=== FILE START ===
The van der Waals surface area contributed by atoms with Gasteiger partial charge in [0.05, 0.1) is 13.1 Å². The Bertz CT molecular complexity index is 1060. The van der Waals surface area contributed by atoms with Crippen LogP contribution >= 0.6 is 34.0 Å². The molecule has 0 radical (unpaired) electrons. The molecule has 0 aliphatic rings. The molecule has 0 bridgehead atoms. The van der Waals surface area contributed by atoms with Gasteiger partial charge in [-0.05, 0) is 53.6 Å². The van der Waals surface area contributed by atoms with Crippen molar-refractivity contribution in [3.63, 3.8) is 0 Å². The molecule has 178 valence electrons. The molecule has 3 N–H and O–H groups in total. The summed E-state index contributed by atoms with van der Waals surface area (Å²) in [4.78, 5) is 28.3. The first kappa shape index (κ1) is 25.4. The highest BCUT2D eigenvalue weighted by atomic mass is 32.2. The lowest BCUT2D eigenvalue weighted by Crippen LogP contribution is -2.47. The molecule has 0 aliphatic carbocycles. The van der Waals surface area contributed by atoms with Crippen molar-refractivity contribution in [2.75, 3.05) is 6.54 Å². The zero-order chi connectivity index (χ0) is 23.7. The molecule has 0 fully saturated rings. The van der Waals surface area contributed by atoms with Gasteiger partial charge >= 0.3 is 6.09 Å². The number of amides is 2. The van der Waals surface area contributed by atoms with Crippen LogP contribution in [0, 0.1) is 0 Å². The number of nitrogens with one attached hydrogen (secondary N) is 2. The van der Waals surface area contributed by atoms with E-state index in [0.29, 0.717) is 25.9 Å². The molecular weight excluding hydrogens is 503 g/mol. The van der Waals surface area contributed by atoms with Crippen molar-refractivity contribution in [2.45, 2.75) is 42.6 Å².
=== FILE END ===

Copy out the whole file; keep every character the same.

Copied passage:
The van der Waals surface area contributed by atoms with Gasteiger partial charge in [0.05, 0.1) is 13.1 Å². The Bertz CT molecular complexity index is 1060. The van der Waals surface area contributed by atoms with Crippen LogP contribution >= 0.6 is 34.0 Å². The molecule has 0 radical (unpaired) electrons. The molecule has 0 aliphatic rings. The molecule has 0 bridgehead atoms. The van der Waals surface area contributed by atoms with Gasteiger partial charge in [-0.05, 0) is 53.6 Å². The van der Waals surface area contributed by atoms with Crippen molar-refractivity contribution in [3.63, 3.8) is 0 Å². The molecule has 178 valence electrons. The molecule has 3 N–H and O–H groups in total. The summed E-state index contributed by atoms with van der Waals surface area (Å²) in [4.78, 5) is 28.3. The first kappa shape index (κ1) is 25.4. The highest BCUT2D eigenvalue weighted by atomic mass is 32.2. The lowest BCUT2D eigenvalue weighted by Crippen LogP contribution is -2.47. The molecule has 0 aliphatic carbocycles. The van der Waals surface area contributed by atoms with Crippen molar-refractivity contribution in [2.75, 3.05) is 6.54 Å². The zero-order chi connectivity index (χ0) is 23.7. The molecule has 0 fully saturated rings. The van der Waals surface area contributed by atoms with Gasteiger partial charge >= 0.3 is 6.09 Å². The number of amides is 2. The van der Waals surface area contributed by atoms with Crippen LogP contribution in [0, 0.1) is 0 Å². The number of nitrogens with one attached hydrogen (secondary N) is 2. The van der Waals surface area contributed by atoms with E-state index in [0.29, 0.717) is 25.9 Å². The molecular weight excluding hydrogens is 503 g/mol. The van der Waals surface area contributed by atoms with Crippen molar-refractivity contribution in [2.45, 2.75) is 42.6 Å².